Friday, February 16, 2007

Obama and Seniors

While the Obama campaign has been mostly viewed as a movement generated by young people, the candidate's concern and appeal to seniors cannot be overlooked.

"Barack Obama will be the Democratic candidate in 2008. He provides a phenomenal vision for seniors, first-time voters. He is the one who can carry our ideals to the forefront," said former Illinois State Senator Larry Walsh in an interview with

Obama's support for improved, affordable and universal healthcare will appeal to the powerful senior voting bloc, traditionally one of the most influential in electoral politics.

"Every senior citizen deserves to retire with dignity and respect," Obama told young Facebook supporters at a George Mason University rally.

As a member of the Illinois state senate, Obama sponsored the Health Care Justice Act, to research roads toward statewide universal healthcare and co-sponsored a prescription drug discount buying club for seniors and the disabled. In both cases, his legislation passed.

On Social Security, he opposes privatization and believes the system can be fixed with less drastic measures.

"The crisis in Social Security, I believe, is overstated in the sense that, if we make some adjustments to the system, as we did in 1983, we can assure the solvency of the system.

"Medicaid and Medicare are genuinely in crisis because health care inflation is so outstripping the expansion of the economy that it is gobbling up more and more taxpayer dollars, and it's going to get worse because of demographics," he said. "Folks get older, and they require more medical care."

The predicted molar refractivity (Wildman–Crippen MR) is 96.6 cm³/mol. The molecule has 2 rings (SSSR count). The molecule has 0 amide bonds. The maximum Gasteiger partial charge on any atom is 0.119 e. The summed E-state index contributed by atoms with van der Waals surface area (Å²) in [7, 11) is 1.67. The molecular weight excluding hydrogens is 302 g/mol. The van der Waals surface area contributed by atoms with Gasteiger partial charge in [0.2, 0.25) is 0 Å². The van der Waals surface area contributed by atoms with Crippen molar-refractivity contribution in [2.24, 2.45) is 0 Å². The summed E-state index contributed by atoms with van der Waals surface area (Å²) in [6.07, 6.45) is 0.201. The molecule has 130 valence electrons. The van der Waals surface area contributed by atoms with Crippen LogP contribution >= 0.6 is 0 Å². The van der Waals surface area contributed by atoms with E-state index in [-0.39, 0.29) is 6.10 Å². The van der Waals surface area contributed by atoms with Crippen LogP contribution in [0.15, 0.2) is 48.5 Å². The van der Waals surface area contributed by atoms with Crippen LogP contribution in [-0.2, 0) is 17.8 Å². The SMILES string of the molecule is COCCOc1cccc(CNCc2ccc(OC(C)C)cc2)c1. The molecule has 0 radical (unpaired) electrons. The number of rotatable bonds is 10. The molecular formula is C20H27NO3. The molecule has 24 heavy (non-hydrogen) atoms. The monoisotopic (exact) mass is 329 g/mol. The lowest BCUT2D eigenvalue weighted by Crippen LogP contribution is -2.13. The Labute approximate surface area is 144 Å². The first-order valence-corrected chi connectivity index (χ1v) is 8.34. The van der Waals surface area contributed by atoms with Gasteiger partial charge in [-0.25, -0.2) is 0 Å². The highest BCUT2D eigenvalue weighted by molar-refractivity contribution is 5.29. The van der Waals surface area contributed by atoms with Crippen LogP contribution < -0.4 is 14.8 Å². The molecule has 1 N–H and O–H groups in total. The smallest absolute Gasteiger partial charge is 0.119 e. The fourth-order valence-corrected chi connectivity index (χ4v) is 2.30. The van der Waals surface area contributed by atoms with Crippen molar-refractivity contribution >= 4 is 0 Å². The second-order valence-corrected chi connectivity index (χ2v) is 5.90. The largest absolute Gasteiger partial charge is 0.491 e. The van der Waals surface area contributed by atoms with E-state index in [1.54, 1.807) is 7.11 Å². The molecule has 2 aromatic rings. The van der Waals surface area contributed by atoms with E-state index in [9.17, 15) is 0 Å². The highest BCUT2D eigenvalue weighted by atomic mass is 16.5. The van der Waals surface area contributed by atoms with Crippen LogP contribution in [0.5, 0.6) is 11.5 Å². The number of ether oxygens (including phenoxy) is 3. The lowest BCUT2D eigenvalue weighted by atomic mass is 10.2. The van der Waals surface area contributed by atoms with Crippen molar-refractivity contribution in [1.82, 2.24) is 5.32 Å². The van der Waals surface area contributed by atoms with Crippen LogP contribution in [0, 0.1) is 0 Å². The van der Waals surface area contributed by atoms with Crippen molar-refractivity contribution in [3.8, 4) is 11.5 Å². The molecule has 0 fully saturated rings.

Book still high on charts

In his quest for name recognition, the senator must be happy that his book The Audacity of Hope is listed at no. 2 on the Wall Street Journal list of best-sellers in the non-fiction category.

An candidate tracking page shows that not only is at the top spot among candidate websites, but that Obama's Wikipedia entry is in the third slot just behind

Also in the area of name recognition, endorsements like that of blogger Arianna Huffington, mistress of The Huffington Post, can be very helpful.

However, the internet is limited in reaching out to certain groups, including seniors who often are not online. The campaign must find other ways of getting their message across to these voters.

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